Yes, there are a very few who will be able to make a living as soloists, chamber musicians, and/or orchestra players. But that is a very few, and as there are more and more extraordinarily well-trained players being produced, while the traditional classical music job market continues to shrink, the competition increases.

We have to develop new models of what it is to be a serious, committed musican working in the classical tradition. We need to embrace models other that than of all-or-nothing professionalism. I'll be writing more about this. Meanwhile, the integrity of Bard's program is inspiring.

Tuesday, March 07, 2006

Surprise! Joe and his Gagliano are here . . .

So there were two pleasant surprises today. First, me playing in tune on Baroque cello. And then a note from a mysterious visitor.

After our Baroque ensemble rehearsal, I went back down to my office and found a note on the door. "Hi Eric," it read. "I'm in town for a while and am upstairs [in the practice rooms] practicing. Come on up if you have time. I'd love to see you." It was signed, "Joe Johnson."

Joe Johnson. Who is Joe Johnson? I racked my brain. He must be a former student. But I know I never had a cello student named Joe Johnson. Who is he, I asked myself. A DePauw alum who I've forgotten? Well, I never could come up with an answer. But then I had to run to a (very long) faculty meeting and teach a lesson and had no more time to puzzle over the mystery.

Just as that lesson was ending, there was a knock at my door. And there is Orcenith Smith, our orchestra director, with a handsome blond guy in his early thirties, cello case in hand. Joe Johnson.

So Joe came in and we started chatting. All the while I was hiding the fact that I didn't know who the heck he was--although the name did kind of ring a bell. Well, finally it turns out that he had auditioned for DePauw back in 1990, but ended up going to Eastman. Then he did a masters at Northwestern, and landed a job in the Minnesota Orchestra, where he's been playing for the last ten years. Family business has brought him to Greencastle.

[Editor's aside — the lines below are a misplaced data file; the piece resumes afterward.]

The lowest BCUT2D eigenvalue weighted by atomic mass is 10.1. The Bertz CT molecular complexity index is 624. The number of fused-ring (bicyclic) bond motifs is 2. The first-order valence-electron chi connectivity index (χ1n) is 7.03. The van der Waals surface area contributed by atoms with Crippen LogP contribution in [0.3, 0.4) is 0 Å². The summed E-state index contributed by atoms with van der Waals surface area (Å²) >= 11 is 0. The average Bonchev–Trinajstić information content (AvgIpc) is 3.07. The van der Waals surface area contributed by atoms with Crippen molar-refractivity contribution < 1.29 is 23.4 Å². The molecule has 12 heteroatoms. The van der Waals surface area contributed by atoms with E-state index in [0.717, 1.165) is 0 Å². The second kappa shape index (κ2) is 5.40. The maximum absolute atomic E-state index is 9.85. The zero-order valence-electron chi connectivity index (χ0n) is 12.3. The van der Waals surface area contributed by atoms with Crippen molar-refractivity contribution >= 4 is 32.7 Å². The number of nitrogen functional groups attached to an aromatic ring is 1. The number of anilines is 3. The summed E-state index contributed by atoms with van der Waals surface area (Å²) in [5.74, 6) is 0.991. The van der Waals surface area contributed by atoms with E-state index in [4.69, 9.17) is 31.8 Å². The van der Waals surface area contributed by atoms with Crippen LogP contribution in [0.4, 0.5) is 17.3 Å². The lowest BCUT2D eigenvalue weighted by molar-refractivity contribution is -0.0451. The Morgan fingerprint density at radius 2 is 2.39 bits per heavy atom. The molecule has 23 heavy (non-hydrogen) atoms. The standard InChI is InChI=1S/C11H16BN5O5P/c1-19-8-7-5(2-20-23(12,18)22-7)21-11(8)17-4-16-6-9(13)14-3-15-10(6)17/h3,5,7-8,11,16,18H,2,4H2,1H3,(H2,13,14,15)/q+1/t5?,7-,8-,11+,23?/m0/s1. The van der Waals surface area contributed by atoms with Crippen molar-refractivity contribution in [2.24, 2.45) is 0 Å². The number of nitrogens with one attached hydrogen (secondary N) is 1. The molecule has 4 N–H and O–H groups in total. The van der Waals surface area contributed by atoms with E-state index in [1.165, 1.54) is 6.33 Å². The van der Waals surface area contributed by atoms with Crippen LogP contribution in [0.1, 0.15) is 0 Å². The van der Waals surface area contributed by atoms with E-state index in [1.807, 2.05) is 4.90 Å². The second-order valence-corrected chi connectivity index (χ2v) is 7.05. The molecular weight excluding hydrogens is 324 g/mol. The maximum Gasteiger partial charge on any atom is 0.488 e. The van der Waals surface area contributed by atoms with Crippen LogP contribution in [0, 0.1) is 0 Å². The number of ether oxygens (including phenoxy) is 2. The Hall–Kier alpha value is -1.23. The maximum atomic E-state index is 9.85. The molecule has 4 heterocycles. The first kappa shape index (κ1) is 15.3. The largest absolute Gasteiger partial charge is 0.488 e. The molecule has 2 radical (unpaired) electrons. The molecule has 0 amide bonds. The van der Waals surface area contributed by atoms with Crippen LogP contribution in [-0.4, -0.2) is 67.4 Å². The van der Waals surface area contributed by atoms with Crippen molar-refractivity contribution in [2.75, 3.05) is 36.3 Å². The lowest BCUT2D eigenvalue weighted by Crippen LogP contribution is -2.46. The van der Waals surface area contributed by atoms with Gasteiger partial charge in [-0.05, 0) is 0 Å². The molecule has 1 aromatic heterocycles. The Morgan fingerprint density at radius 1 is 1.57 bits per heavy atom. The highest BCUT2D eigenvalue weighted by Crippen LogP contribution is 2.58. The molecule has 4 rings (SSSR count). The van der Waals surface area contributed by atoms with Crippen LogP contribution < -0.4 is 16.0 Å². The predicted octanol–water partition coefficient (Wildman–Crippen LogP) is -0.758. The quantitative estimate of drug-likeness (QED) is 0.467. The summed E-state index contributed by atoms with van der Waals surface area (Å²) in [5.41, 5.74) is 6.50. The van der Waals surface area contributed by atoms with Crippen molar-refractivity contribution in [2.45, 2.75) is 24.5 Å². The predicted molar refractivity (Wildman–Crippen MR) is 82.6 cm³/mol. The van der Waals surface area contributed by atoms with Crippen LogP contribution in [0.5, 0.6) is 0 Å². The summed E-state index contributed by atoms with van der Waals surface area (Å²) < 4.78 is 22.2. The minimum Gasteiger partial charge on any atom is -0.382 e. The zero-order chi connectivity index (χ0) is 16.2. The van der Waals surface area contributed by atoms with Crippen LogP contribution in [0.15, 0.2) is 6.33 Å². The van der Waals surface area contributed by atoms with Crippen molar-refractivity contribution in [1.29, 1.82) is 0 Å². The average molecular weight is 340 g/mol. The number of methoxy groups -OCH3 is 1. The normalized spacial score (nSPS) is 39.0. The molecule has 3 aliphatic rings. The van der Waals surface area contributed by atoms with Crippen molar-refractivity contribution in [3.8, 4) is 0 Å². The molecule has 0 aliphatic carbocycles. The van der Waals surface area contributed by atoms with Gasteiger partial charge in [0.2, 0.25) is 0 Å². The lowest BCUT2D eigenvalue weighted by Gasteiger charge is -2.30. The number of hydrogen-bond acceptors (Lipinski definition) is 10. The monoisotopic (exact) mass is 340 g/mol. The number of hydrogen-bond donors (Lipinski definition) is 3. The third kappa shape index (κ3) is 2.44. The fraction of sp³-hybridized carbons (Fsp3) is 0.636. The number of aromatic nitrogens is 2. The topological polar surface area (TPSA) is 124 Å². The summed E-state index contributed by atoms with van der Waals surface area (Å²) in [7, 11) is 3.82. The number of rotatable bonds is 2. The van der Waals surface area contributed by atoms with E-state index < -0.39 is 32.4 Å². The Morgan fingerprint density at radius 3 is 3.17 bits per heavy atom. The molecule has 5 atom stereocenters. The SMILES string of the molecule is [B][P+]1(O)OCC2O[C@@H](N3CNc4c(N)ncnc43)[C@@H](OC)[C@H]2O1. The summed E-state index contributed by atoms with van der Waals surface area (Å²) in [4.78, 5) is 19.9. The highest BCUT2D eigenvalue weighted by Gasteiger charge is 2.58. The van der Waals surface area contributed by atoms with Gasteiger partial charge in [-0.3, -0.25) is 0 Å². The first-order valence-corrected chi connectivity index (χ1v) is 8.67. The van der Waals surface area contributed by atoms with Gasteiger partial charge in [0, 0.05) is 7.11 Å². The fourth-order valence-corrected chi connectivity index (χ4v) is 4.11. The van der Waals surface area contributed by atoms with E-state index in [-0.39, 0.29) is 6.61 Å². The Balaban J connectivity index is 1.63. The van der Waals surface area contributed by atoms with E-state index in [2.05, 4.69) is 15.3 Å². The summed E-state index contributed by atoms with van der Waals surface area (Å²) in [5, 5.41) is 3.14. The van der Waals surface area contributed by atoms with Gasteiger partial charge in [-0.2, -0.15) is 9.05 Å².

He's a great, friendly guy and, it turned out, and an absolutely fabulous cello player. He was very interested to try the Luis and Clark carbon fiber cello that was in my office, and eager to show me his "baby," a beautiful Niccolo Gagliano cello he's had for about six years. It's an incredible-sounding cello, and it was clear from the first notes he played on it that he and his cello are true soul mates. I have met plenty of cellists with great instruments in my life. But I don't remember ever encountering someone who is quite so "one" with his instrument.

We played each other's cellos in my office and then went down to our recital hall, where Claude Cymerman was just finishing a practice session of his solo piano arrangement of The Rite of Spring. So we got to play the cellos for each other in there. It was such a delight to hear Joe, who is true virtuoso, play, and to hear his Gagliano, which manages to be powerful, rich, deep, and mellow all at the same time. He has a gorgeous sound (and flawless intonation), and I just fell in love with the cello all over again.

That's one of the great things about being a musician. Every once in a while there's a magic moment in which one is awestruck by the phenomenon of music and the beauty of one's chosen instrument. Sometimes it happens in a concert. And sometimes it happens just hearing a man in love with his instrument play it for you.